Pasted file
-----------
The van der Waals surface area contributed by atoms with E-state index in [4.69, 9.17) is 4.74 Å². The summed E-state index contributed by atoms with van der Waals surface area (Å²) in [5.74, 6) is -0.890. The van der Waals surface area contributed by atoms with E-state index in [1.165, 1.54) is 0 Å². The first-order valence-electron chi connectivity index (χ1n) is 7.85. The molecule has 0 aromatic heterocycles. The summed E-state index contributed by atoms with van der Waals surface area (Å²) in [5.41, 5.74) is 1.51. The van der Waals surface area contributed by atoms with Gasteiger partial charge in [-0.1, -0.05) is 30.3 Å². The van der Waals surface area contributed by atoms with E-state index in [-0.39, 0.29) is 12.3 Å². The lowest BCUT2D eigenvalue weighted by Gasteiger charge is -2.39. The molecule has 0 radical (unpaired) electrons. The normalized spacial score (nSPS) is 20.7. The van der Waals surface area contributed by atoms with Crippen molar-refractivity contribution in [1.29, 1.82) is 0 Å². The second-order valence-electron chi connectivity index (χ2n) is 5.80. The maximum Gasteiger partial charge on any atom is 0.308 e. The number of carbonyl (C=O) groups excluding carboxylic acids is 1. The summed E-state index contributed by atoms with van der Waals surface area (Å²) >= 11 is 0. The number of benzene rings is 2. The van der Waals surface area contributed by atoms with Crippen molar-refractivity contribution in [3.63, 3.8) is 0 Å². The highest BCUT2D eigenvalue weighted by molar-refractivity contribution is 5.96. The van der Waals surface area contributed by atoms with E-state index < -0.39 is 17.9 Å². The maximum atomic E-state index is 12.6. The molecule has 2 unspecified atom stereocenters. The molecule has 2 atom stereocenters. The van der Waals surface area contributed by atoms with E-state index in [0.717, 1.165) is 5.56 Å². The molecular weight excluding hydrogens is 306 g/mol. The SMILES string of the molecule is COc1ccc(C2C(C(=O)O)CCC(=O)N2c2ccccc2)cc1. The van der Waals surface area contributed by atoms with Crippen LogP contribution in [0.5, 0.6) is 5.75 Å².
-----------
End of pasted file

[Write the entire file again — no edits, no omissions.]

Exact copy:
The van der Waals surface area contributed by atoms with E-state index in [4.69, 9.17) is 4.74 Å². The summed E-state index contributed by atoms with van der Waals surface area (Å²) in [5.74, 6) is -0.890. The van der Waals surface area contributed by atoms with E-state index in [1.165, 1.54) is 0 Å². The first-order valence-electron chi connectivity index (χ1n) is 7.85. The molecule has 0 aromatic heterocycles. The summed E-state index contributed by atoms with van der Waals surface area (Å²) in [5.41, 5.74) is 1.51. The van der Waals surface area contributed by atoms with Gasteiger partial charge in [-0.1, -0.05) is 30.3 Å². The van der Waals surface area contributed by atoms with E-state index in [-0.39, 0.29) is 12.3 Å². The lowest BCUT2D eigenvalue weighted by Gasteiger charge is -2.39. The molecule has 0 radical (unpaired) electrons. The normalized spacial score (nSPS) is 20.7. The van der Waals surface area contributed by atoms with Crippen molar-refractivity contribution in [1.29, 1.82) is 0 Å². The second-order valence-electron chi connectivity index (χ2n) is 5.80. The maximum Gasteiger partial charge on any atom is 0.308 e. The number of carbonyl (C=O) groups excluding carboxylic acids is 1. The summed E-state index contributed by atoms with van der Waals surface area (Å²) >= 11 is 0. The number of benzene rings is 2. The van der Waals surface area contributed by atoms with Crippen molar-refractivity contribution in [3.63, 3.8) is 0 Å². The highest BCUT2D eigenvalue weighted by molar-refractivity contribution is 5.96. The van der Waals surface area contributed by atoms with E-state index < -0.39 is 17.9 Å². The maximum atomic E-state index is 12.6. The molecule has 2 unspecified atom stereocenters. The molecule has 2 atom stereocenters. The van der Waals surface area contributed by atoms with E-state index in [0.717, 1.165) is 5.56 Å². The molecular weight excluding hydrogens is 306 g/mol. The SMILES string of the molecule is COc1ccc(C2C(C(=O)O)CCC(=O)N2c2ccccc2)cc1. The van der Waals surface area contributed by atoms with Crippen LogP contribution in [0.5, 0.6) is 5.75 Å².